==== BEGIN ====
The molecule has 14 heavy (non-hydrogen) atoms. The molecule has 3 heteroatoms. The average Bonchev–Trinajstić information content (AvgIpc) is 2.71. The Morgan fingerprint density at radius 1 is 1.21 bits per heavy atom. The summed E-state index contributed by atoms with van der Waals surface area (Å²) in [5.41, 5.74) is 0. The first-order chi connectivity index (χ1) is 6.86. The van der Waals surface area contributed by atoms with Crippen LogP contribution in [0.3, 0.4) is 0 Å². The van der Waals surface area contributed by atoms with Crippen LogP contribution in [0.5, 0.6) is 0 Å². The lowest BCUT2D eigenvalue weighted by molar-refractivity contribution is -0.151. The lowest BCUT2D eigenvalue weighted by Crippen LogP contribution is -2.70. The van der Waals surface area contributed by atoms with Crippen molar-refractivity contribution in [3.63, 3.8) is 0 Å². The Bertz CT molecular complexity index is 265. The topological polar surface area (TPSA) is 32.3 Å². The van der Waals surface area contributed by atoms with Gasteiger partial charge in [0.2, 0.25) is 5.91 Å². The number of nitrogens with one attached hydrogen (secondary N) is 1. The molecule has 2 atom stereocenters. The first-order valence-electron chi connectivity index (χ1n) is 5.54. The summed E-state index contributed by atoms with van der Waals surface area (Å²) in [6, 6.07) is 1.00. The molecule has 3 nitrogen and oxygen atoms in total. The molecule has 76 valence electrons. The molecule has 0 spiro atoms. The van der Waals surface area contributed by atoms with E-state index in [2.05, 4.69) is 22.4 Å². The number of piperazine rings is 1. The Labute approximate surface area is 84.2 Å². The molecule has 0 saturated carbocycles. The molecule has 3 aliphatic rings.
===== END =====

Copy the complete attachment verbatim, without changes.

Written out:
The molecule has 14 heavy (non-hydrogen) atoms. The molecule has 3 heteroatoms. The average Bonchev–Trinajstić information content (AvgIpc) is 2.71. The Morgan fingerprint density at radius 1 is 1.21 bits per heavy atom. The summed E-state index contributed by atoms with van der Waals surface area (Å²) in [5.41, 5.74) is 0. The first-order chi connectivity index (χ1) is 6.86. The van der Waals surface area contributed by atoms with Crippen LogP contribution in [0.3, 0.4) is 0 Å². The van der Waals surface area contributed by atoms with Crippen LogP contribution in [0.5, 0.6) is 0 Å². The lowest BCUT2D eigenvalue weighted by molar-refractivity contribution is -0.151. The lowest BCUT2D eigenvalue weighted by Crippen LogP contribution is -2.70. The van der Waals surface area contributed by atoms with Crippen molar-refractivity contribution in [3.63, 3.8) is 0 Å². The Bertz CT molecular complexity index is 265. The topological polar surface area (TPSA) is 32.3 Å². The van der Waals surface area contributed by atoms with Gasteiger partial charge in [0.2, 0.25) is 5.91 Å². The number of nitrogens with one attached hydrogen (secondary N) is 1. The molecule has 2 atom stereocenters. The first-order valence-electron chi connectivity index (χ1n) is 5.54. The summed E-state index contributed by atoms with van der Waals surface area (Å²) in [6, 6.07) is 1.00. The molecule has 3 nitrogen and oxygen atoms in total. The molecule has 76 valence electrons. The molecule has 0 spiro atoms. The van der Waals surface area contributed by atoms with E-state index in [2.05, 4.69) is 22.4 Å². The number of piperazine rings is 1. The Labute approximate surface area is 84.2 Å². The molecule has 0 saturated carbocycles. The molecule has 3 aliphatic rings.